And as soon as they are done, India will "come out of nowhere" and kick some ass. Then Russia maybe... But as the author mentioned, it's good that there is come competition.
With the supercomputing community in the Western economies freaking out just a little bit that China has come out of nowhere to take the lead in supercomputing, and the US supposedly getting ready to allocate $5bn in an effort to push up into the exacale realm, IDC could not find a better week to deliver its report to the …
Still I suppose one could say that China has assembled a super computer rather than having built it themselves.
Coming from behind, using all the knowledge there is, is such an advantage. Why build on AMD64 when there is the RISC architecture and so forth.
In other words big western companies like Intel, IBM and similar should just fund new companies giving them a billion and free hands and the single task to beat them as they are stuck.
Stuck with an organisation they cannot change, stuck with bean counters that will no allow any risks and a hell of a lot of happy 11 to 16 people.
Bravo for a very well put argument. It depresses me just how often it does just turn into a cheque to build a machine specifically designed to address the gigaflop harlotry of the top 500. Considering the rich history of real innovations that did come from Europe, there is no reason why it can't be got right.
Europe has done very well largely by avoiding national or European "champions" that cannot survive without state funding. To complain about lack of computing power for the region that hosts CERN, launches Ariane and has some pretty impressive telescopes is simply disingenuous. In fact the budgetary constraint of not having a department of defence willing to write a blank cheque has encouraged the co-operation between research institutions. Not that the lack of cash doesn't cause problems or lead to underfunding - the current discussions about maintaining funding for fusion research and therefore cutting back on other areas being a case in point. There is more to excellence in the field of computing than how many computers you have in the Top 100.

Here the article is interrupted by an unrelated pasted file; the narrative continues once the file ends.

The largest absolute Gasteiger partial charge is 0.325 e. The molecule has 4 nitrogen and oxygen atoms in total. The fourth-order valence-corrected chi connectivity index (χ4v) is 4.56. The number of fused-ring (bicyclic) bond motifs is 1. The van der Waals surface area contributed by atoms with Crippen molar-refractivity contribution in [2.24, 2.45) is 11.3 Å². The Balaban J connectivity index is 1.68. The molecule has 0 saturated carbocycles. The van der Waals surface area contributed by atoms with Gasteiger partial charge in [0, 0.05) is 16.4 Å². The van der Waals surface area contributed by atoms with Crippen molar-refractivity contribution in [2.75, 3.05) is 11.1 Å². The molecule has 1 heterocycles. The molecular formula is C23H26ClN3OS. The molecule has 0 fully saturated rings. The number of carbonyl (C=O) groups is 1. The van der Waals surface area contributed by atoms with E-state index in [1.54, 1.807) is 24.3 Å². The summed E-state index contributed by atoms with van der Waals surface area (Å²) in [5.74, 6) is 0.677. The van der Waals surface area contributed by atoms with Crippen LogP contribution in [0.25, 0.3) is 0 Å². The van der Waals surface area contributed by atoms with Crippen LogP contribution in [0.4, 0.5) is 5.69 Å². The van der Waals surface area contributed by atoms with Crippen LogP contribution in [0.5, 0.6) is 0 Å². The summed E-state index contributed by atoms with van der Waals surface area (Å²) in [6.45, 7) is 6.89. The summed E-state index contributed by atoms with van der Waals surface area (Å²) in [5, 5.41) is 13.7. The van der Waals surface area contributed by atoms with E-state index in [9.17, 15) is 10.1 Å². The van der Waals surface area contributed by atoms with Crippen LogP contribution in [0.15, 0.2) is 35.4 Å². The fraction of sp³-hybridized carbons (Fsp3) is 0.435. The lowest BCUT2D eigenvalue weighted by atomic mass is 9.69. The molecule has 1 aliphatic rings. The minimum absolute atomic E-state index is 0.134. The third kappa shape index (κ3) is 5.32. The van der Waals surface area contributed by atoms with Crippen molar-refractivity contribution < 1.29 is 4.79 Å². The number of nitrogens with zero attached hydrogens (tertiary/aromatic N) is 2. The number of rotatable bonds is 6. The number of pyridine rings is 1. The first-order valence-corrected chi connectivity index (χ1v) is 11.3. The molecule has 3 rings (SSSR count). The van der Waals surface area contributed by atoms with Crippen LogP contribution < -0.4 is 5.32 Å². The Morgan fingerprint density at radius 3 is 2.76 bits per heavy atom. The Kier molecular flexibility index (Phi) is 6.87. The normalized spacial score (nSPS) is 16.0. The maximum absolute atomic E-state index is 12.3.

or is there some useful (and efficient) purpose to these machines?
Surely, an array of synchronous gigahertz clocked dynamic logic based processor cores' energy consumption, is going to affect the weather prediction it is running.
Rather than having a single thread multifunction ALU, have many single function arithmetic and logic resources, shared by many threads. Use some sort asynchronous data-flow type configuration, and critical path optimisation. C source code to logic compilers have already started to appear, but it is difficult to describe multi-threaded algorithms in C, except for a small number of areas: terms of an expression can be paralleled, but iterations of a loop are not adequately described.
Timothy, the so-called hilarious Bull company has already designed and produced 2 petaflops-systems, one is today operational and the other will be it on end 2011. Moreover, Bull is working on future exascale systems with partners such as Intel. Open your eyes: there're still good players in Europe!
5 billion dollars for a computer that will depreciate at something like 40% a year?! How about rolling out 4 bilion dollars worth of 1Gbps fiber optic cables to US homes so we stop free-falling down the broadband rankings? The contract for getting the link could be that you must buy a fast computer and let the government process tasks on it for 10 hours a day. The other 1 billion dollars should be enough to build a core computer to coordinate tasks.
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